1. World Clock-Qlock is a quick way to find out what time it is anywhere in the world. Type in the name of a city, or mouse over a portion of the globe and see a box up with a real time clock in your local time. There is also a premium paid version which has a currency converter function, as well as lots of other goodies, like RSS feed reader, alarms and more.
2. Acreage – Google Maps Planimeter Is a cool little page that lets you figure out the acreage of an area (or square feet, square milage, square kilometers or hectares), by clicking on 3 or more points. Ever wanted to know how many square feet your favorite park is? Try it. By the way, a planimeter is a mechanical drafting device used by cartographers and surveyors to compute the area of a graphically represented flat region.
3. Taxi Fare – Taxiwiz figures out the cab fare for 21 popular U.S. cities. Enter the start point and destination and it will calculate the fare plus 15% tip. This one is a natural for smartphones, so naturally there is also a mobile version of each city map. The creator of this site, Mike DeGraw-Bertsch, lives in New York City and he’s posted some good NYC taxi tips, as well.
4. Volcanic! Volcanoes of the World
5. Disease Outbreaks Healthmap is a rather fascinating Global Disease Alert map that shows where cases of various infectious diseases are happening. It is color coded based on recency, the number of disease outbreaks, and the number of sources providing information for a location. You can filter the data by type of disease, if, for example, you just want to track out swine flu cases.
6. Brave New Waves – AntennaSearch is the Google Maps mashup that will tell you where all the cell phone antenna towers near your address (in the U.S.) are. If you are paranoid about radiation and brain damage, check this before buying a house in that nice neighborhood. Or if you’re just wondering how good the coverage might be.
7. Wikipedians – WikipediaVision Somebody in Bandung, Indonesia just edited the Wikipedia entry for the list of characters of Sabrina the Teenage Witch! Hold the phone! Waste a few minutes watching in real time as people around the world edit Wikipedia. Or not.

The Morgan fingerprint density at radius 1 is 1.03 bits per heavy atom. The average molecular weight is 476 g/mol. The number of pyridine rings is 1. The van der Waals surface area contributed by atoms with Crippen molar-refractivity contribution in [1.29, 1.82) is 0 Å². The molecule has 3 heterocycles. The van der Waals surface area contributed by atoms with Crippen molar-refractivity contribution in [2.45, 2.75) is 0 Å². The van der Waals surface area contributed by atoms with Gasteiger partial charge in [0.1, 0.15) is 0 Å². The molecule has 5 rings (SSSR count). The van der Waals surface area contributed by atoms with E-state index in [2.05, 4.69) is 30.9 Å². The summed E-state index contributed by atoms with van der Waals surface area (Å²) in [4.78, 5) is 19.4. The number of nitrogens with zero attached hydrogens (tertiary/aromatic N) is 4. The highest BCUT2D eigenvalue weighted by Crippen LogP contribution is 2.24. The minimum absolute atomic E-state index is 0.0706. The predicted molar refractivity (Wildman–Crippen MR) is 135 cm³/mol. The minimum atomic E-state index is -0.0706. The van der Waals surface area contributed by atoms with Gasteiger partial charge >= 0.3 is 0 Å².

8. Twitterpedians – Not to be outdone, Twitter fans can check out Twittervision and watch a global map pointing out that some guy in Boston is eating a grilled cheese sandwhich or a woman in Sao Paulo just retweeted a link to a Tunisian rela estate site. Bonus points for the pictures that pop up in the lower left corner when someone tweets a twitpic link.
9. Nuke ‘Em Ground Zero is a java applet using Google Maps that simulates the thermal damage that would be caused to an area by a nuclear detonation. You can take your pick of several classic bombs, including the 15 Kiloton “Little Boy”, the 50 Megaton “Tsar Bomba” and even an asteroid (which pretty much dwarfs them all and obliterates a huge portion of whatever continent you’re on.
10. Is it Far? DistanceFromTo.net is a simple distance measurement between two points. How far are you from New York City right now?
11. Taxman – Business Planet lets you visualize which countries have the best and worst tax climates for doing business in. Qatar, Maldives, Hong Kong and Singapore seem to all have relatively low tax rates, according to this mashup.
12. Brew – The Beer Mapping Project points out the locations of breweries and brew-pubs in 12 different countries.
13. Nightlight – Nightime overlays NASA images of the Earth at night to show how urban areas are lit up at night.
14. Global Photos – One of the best mashups of Flickr and Google Maps is Earth Album. Clicking on an area of the map, or typing in a city in the site’s search function brings up a horizontal bar with a series of Flickr thumbnail images tagged to that place name. Clicking on the image will bring up a larger format of it, as well as any text description associated with that image. It is faster and simpler than most of the other mashups of this ilk. There is also a Cooliris version, that shows the thumbnails in a 3D wall. I think the photos selected are also filtered for interestingness; they are all pretty amazing.
15. – Get a Job – Job Maps is a search engine that pinpoints where your next job might be if you like to move around. Type in your job title, keyword or city, and it pulls in job results from the Indeed job search, overlaid on a map.
Have you found any other really cool Maps mashups? Leave your favs in the comments.